My feeling, therefore, is that it might have been better to limit the size and scope of Bomber Command, especially in its night bombing campaign, from the middle of 1943. This may seem perverse to say of the period at which Bomber Command was beginning to emerge as a weapon of strategic significance, but would have allowed the development of a force still able to exercise a strategic effect albeit with smaller numbers of better aircraft exploiting the capabilities now offered by the increasingly sophisticated electronic aids that were being developed at the time.

In turn, this would probably have freed manpower for diversion to the army, and also freed industrial resources for the larger-scale development and manufacture of British weapons. These could not have been accomplished in a programme of reconsideration launched only in 1945, but could have been considered and indeed prepared from 1941 with a view to implementation at a later stage.

Unemployable youth: value for money?

Know hopeWe all know the problem, either directly from seeing them in our towns and cities, or indirectly from reports on TV. Street corners in run-down urban areas are littered with groups of young men or women (why are these groups seldom of the ‘equal-opportunity’ type?) with nothing constructive to do except lounge about smoking, drinking and apparently awaiting only the fall of darkness to provide greater scope for mischief-making at best and steadily worsening criminal behaviour at worst.

Political correctness would have us believe that the responsibility for this anti-social behaviour lies with us, in the form of society in general, which has failed these youths by offering them no proper education, no real chance to develop useful skills, no opportunity for diverting themselves in some constructive (or at least non-destructive) manner, and no hope for a better future for themselves and, when they have them, their families.

There is more than a grain of truth in this – as a society we have indeed failed, but the failure is not directly of these increasingly disaffected youths, but of their predecessors in the period after the end of World War II in 1945. For a host of reasons both self-inflicted by the victims on the one hand and the woolly-minded thinking inherent in public and official practices on the other, there has been allowed to develop a self-perpetuating underclass of low-achievers who are unemployed and, worse than that, entirely unemployable for lack of motivation and skills stemming from widespread semi-literacy and semi-numeracy. These low achievers have become steadily more dependent on the welfare system and, at the same time, increasingly ghettoised in high-rise blocks of flats and soulless housing estates. The tragedy of this situation lies in the fact that it has bred a vicious circle of dependency and associated despondency (all too often manifested in unreasoning anger), declining self-respect and increasing lack of respect for the values and property of others.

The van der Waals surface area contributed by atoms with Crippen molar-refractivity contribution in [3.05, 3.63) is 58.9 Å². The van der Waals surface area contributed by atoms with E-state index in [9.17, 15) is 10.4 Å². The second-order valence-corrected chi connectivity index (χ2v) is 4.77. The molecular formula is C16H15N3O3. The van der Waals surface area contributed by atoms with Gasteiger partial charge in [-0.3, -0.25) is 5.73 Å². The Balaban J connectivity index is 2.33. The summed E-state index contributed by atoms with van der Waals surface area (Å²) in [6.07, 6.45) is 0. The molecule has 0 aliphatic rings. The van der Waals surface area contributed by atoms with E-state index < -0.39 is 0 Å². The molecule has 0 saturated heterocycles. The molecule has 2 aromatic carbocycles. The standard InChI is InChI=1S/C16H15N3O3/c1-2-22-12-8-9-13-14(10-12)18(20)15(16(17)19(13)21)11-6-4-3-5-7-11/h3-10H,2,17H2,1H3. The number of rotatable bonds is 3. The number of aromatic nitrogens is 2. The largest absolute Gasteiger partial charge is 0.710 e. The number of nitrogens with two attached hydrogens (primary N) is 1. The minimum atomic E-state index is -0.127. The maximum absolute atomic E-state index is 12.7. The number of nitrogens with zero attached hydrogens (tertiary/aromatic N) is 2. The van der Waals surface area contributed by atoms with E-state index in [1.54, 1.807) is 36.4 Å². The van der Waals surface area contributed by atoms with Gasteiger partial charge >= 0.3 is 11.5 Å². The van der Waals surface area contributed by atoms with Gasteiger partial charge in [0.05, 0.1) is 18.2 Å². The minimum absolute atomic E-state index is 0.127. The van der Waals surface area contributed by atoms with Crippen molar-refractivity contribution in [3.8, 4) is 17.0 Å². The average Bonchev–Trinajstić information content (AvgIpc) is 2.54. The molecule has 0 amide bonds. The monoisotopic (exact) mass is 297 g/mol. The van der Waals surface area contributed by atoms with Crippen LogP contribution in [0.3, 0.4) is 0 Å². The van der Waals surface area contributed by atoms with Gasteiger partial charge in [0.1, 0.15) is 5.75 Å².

This downward spiral has produced pockets of social, financial, moral and health inequality characterised by urban and metropolitan ‘estates’ in which there is no respect for anything but sportsmen, celebrities, criminals, and the mindless and tasteless display of arrogant wealth as reflected in the tabloid press and much of modern TV programming. In such circumstances it is hardly surprising that groups of youths, drawing ‘courage’ from the numbers of their gang, pick on anything that is different from themselves, be it someone with mental problems, an elderly and/or infirm person, or those making the effort to improve their lot by tidying their garden to a level that differentiates from the litter-strewn wilderness of neighbouring properties.